Wednesday, April 27, 2011
Atari 2600 collecting
I guess i started collecting Atari 2600 products when I first got the system as a kid. Form then on I just sort of kept it and acquired other peoples collections when they moved on to something else. After adding a few collections I had over a hundred cart a couple of systems and more controller than I knew what to do with. Currently I have a far too many systems, one even converted to composite video output, around a hundred an fifty separate cartridge titles and way to much space dedicated to my collection.
With a recent addition I acquired a couple of music mate cassette holders. This gave me inspiration to reconfigure my collection in with this system. The image shows the fruits of my labor. Its nice as it helps me understand what I have at a glance.
If you are going to start collecting I would advise you to look at Craig's list or eBay for a working system lot, making sure that it comes with some games and all the pieces you need. This would be controller. power supply and the RF adapter. There are some RF female to male Coax adapters out. I am absolutely not a fan, I like the big boxy RF to TV or coax with the TV / Game switch. They work better and work right ask for them by name. If you are serious about this you may jump directly into a modified composite system. You can sometimes find them on eBay or if you are electronically minded there are instructions to build your own.
The Atari 7800 is another thing to consider. The system plays 2600 games with out an adapter. I don't have one but I believe all of the controllers work on both, allowing for a one to one experience. Something like the 5200 had an adapter to play 2600 but the controllers use a different connection and can not be used. The colleco and Intellivision offered adapters as well so you can consider them, but you will have the same difference of controllers.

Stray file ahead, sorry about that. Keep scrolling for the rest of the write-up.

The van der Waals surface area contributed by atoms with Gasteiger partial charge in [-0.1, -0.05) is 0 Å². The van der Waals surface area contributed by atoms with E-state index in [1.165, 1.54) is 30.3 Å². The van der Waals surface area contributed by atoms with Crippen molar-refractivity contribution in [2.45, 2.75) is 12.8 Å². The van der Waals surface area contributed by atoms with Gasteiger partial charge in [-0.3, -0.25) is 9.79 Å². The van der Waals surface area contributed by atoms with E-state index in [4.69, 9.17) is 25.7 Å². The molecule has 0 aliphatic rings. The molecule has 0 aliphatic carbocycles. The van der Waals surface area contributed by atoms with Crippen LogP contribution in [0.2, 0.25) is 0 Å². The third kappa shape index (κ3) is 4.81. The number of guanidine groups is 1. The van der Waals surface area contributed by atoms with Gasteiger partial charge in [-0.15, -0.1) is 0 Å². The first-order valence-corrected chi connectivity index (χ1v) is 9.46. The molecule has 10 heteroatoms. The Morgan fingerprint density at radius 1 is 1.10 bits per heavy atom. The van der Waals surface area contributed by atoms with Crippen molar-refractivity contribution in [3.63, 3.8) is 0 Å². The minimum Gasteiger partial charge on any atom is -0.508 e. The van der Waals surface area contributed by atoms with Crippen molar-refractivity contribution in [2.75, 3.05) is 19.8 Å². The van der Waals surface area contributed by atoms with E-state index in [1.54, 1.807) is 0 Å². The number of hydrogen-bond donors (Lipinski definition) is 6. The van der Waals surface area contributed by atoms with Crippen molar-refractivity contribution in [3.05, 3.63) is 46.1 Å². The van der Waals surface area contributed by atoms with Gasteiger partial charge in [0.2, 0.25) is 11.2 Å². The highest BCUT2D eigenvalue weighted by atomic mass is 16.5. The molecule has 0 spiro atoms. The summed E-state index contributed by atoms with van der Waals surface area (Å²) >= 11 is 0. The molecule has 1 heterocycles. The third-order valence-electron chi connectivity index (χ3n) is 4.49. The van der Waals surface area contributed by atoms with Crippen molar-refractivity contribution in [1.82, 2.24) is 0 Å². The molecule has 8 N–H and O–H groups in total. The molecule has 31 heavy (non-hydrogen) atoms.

For collecting carts I really wouldn't be afraid about duplicates, it happens. If you don't have at least three copies of combat your a newb. If you are really new just work on games the you enjoyed in the past or genres that you like at first. I have focused on games from Activision myself. These were all very good games and none are particularly difficult got get. Also take interest in the rarity guide over atariage.com . You are going to quickly find getting one rarity seven game is about as hard as it is to get all the ones and twos. This is sort of the odd part of collecting, while not everyone had the same games there was a base lexicon of games that were pretty consistent. Combat, Pacman, Pitfall, Asteroids and Centipede were everywhere. It's trivial easy to get these. And you can buy them for three dollars a title on most sites.
If you poke around you can probably find someone who sells carts or systems if you are by a large enough metro area. Independent game stores and some independent record stores are a good place to check out. You can check garage sales but it seems like their day has passed, Craigs list is better. The odds of seeing an Atari by randomly checking sales has gotten pretty low. You pretty much have to just for the shopping and get lucky. Thrift stores are similarly bad. You can get lucky but you are looking for a pretty specific item or set of items. If you are lucky enough to live somewhere that has a classic gaming expo that's a great place to go, but be prepared because everyone there knows exactly what they have and its value.
Going to something like a classic gaming expo is a pretty heady experience in and of itself. You are going to have your eyes opened to a larger world of gaming and there is the potential to throw down several hundred dollars. My first experience opened me to the world of the PC duo, superguns and neo geo collecting. Let alone the fact that there were nearly every system I had ever heard of there and for sale. I would recommend you don't take much money, but pick up cards and write down every ones websites. Don't impulse bankrupt yourself. An example to that point. Someone was buying about a grand worth of equipment to play Neo Geo games at home, both MVS and AES. He would have grabbed several games and would have been pretty set up. That said i bought a working MVS stand up game for around 125 and spend another hundred on a 150 in 1 multi cart. I have a lot more fun for a lot less cash.
From that I would say look around, come to understand what your getting into before you buy. That said a working system and several games is not a rip off at fifty bucks. That's not a great price but you shouldn't be ashamed.